Apr 19, 2010 (LBO) – More private investment is likely to get attracted to Sri Lanka’s power sector given stable and growing demand and improve profitability especially among hydro-power producers, a ratings agency report said. However, investments will be restricted to small power plants of less than 25 megawatts capacity as a new electricity law requires bigger plants to be controlled by government, RAM Ratings (Lanka) said.
It said in a report on the island’s power sector that it was important to restore the long-term financial viability of the loss-making, heavily indebted sole buyer of power, the state-owned Ceylon Electricity Board.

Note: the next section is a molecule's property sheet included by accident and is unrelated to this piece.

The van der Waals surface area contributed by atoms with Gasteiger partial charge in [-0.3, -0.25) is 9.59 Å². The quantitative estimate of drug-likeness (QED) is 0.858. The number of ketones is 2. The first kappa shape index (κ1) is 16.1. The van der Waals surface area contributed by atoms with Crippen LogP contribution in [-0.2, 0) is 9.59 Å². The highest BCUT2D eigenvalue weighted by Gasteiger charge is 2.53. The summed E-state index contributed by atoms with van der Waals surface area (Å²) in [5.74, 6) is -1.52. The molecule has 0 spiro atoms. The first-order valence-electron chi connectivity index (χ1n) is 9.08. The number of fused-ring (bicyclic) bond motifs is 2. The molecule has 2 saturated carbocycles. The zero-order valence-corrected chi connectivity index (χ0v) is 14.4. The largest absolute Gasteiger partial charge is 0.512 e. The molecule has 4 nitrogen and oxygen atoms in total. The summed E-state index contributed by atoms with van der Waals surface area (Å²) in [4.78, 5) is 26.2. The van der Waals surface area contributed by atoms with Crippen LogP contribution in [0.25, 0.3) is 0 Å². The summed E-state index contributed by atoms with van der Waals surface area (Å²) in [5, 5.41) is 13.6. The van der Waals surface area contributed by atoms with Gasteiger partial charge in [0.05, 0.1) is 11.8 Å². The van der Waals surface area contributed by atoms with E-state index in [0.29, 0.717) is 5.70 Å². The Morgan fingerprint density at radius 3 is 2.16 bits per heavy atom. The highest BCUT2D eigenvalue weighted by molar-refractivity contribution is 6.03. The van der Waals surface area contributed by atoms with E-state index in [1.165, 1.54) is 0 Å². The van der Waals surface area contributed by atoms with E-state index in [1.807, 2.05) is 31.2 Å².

“While Sri Lanka may have closed its door to large-scale IPPs, it has embraced the role of IPPs in the ‘less than 25 MW’ capacity segment,” the RAM report said.
” . . . we note that more IPPs are likely to be attracted to the power sector given its salient features such as stable demand, moderate operating risks and long life of assets.”
However, the ratings agency identified several inherent risks from a credit-rating perspective.
These include customer-concentration risk as the CEB is the sole purchaser of power, as well as construction risk involving a company’s p